STRANDED, POOR COMMUNICATIONS, INEXPERIENCE, WEATHER
Colorado, Rocky Mountain National Park, Twin Owls
On June 9, 1992, at 1000, Brandon Latham (20) and Tom Anderson (19) began an ascent of Twin Owls via the East Ridge I (5.8). At 1200 Anderson was at the top of the second or final pitch, and he began to belay Latham. At this point, an intense thunderstorm had moved into the area, bringing with it loud thunder, bursts of lightning, and heavy rain. Anderson and Latham were unable to communicate with each other. Latham assumed Anderson would be rappelling down, so he untied himself from the rope. Anderson assumed Latham was climbing, and pulled in all of the slack rope until he found the untied rope end, minus Latham. Still unable to communicate with Latham, Anderson climbed over the top of Twin Owls and descended the “Bowells” to get help. Rangers Rick Guerrieri and Rik Henrikson responded by rappelling to Latham's location from the top. Latham was assessed for possible hypothermia and then lowered to the ground.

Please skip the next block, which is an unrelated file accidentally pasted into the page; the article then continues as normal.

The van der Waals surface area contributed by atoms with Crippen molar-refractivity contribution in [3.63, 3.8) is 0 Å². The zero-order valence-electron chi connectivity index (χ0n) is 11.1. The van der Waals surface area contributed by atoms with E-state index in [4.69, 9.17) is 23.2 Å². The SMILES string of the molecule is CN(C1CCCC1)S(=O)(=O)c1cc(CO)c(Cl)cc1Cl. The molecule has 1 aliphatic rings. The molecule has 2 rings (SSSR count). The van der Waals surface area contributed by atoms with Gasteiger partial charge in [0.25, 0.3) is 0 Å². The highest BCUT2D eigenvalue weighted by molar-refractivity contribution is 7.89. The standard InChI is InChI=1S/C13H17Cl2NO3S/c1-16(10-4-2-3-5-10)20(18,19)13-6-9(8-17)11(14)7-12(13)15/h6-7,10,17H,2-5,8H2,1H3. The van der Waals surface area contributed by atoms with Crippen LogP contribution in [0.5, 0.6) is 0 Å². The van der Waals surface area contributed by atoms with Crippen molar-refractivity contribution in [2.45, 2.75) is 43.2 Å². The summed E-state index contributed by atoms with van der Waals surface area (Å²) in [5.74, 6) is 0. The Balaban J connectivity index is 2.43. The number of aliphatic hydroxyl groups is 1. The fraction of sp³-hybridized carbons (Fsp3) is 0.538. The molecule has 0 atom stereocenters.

Poor communications due to noisy environmental conditions is the cause of this incident, which could have evolved into something even worse. It is imperative that climbing partners agree on a set of silent signals, such as a series or rope tugs, before they ever start a pitch. In any case, the partner should never untie himself from the rope when communications are unclear, especially in the middle of a multiple-pitch climb. (Source: Jim Detterline, Longs Peak Supervisory Climbing Ranger, Rocky Mountain National Park)